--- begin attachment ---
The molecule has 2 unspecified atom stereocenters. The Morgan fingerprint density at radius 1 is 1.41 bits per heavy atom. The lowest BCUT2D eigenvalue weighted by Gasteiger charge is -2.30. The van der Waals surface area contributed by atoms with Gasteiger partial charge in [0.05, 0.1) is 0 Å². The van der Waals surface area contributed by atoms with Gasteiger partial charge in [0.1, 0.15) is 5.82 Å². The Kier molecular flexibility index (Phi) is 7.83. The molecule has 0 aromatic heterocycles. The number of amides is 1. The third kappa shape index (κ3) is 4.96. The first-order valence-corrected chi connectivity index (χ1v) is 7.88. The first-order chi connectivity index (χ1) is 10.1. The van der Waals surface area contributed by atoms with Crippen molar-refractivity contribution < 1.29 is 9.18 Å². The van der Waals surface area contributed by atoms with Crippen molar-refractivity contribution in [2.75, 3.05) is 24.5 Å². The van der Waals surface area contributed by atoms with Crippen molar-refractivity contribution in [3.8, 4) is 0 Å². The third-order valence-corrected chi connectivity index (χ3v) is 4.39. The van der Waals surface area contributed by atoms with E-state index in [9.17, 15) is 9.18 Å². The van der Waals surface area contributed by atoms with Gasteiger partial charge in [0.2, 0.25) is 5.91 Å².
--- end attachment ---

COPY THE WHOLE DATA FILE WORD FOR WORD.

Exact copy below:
The molecule has 2 unspecified atom stereocenters. The Morgan fingerprint density at radius 1 is 1.41 bits per heavy atom. The lowest BCUT2D eigenvalue weighted by Gasteiger charge is -2.30. The van der Waals surface area contributed by atoms with Gasteiger partial charge in [0.05, 0.1) is 0 Å². The van der Waals surface area contributed by atoms with Gasteiger partial charge in [0.1, 0.15) is 5.82 Å². The Kier molecular flexibility index (Phi) is 7.83. The molecule has 0 aromatic heterocycles. The number of amides is 1. The third kappa shape index (κ3) is 4.96. The first-order valence-corrected chi connectivity index (χ1v) is 7.88. The first-order chi connectivity index (χ1) is 10.1. The van der Waals surface area contributed by atoms with Crippen molar-refractivity contribution < 1.29 is 9.18 Å². The van der Waals surface area contributed by atoms with Crippen molar-refractivity contribution in [2.75, 3.05) is 24.5 Å². The van der Waals surface area contributed by atoms with Crippen molar-refractivity contribution in [3.8, 4) is 0 Å². The third-order valence-corrected chi connectivity index (χ3v) is 4.39. The van der Waals surface area contributed by atoms with E-state index in [9.17, 15) is 9.18 Å². The van der Waals surface area contributed by atoms with Gasteiger partial charge in [0.2, 0.25) is 5.91 Å².